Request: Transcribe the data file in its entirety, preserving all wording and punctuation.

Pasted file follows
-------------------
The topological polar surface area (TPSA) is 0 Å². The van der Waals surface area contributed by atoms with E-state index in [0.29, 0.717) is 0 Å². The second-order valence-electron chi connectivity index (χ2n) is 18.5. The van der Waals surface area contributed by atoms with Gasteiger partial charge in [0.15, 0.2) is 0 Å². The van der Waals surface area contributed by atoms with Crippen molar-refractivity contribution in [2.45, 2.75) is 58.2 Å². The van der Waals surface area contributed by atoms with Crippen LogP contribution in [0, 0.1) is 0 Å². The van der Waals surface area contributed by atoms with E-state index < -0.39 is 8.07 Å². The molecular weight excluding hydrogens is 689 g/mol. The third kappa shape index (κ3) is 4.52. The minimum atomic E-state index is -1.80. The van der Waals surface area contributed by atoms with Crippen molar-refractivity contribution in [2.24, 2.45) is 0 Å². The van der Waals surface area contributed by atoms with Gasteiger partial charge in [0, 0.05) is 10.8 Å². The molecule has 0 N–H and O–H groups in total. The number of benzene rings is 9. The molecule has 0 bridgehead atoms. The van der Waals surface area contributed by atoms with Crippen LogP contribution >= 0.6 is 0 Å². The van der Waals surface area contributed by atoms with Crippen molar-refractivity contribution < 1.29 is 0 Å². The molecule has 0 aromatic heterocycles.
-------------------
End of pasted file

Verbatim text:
The topological polar surface area (TPSA) is 0 Å². The van der Waals surface area contributed by atoms with E-state index in [0.29, 0.717) is 0 Å². The second-order valence-electron chi connectivity index (χ2n) is 18.5. The van der Waals surface area contributed by atoms with Gasteiger partial charge in [0.15, 0.2) is 0 Å². The van der Waals surface area contributed by atoms with Crippen molar-refractivity contribution in [2.45, 2.75) is 58.2 Å². The van der Waals surface area contributed by atoms with Crippen LogP contribution in [0, 0.1) is 0 Å². The van der Waals surface area contributed by atoms with E-state index < -0.39 is 8.07 Å². The molecular weight excluding hydrogens is 689 g/mol. The third kappa shape index (κ3) is 4.52. The minimum atomic E-state index is -1.80. The van der Waals surface area contributed by atoms with Crippen molar-refractivity contribution in [2.24, 2.45) is 0 Å². The van der Waals surface area contributed by atoms with Gasteiger partial charge in [0, 0.05) is 10.8 Å². The molecule has 0 N–H and O–H groups in total. The number of benzene rings is 9. The molecule has 0 bridgehead atoms. The van der Waals surface area contributed by atoms with Crippen LogP contribution >= 0.6 is 0 Å². The van der Waals surface area contributed by atoms with Crippen molar-refractivity contribution < 1.29 is 0 Å². The molecule has 0 aromatic heterocycles.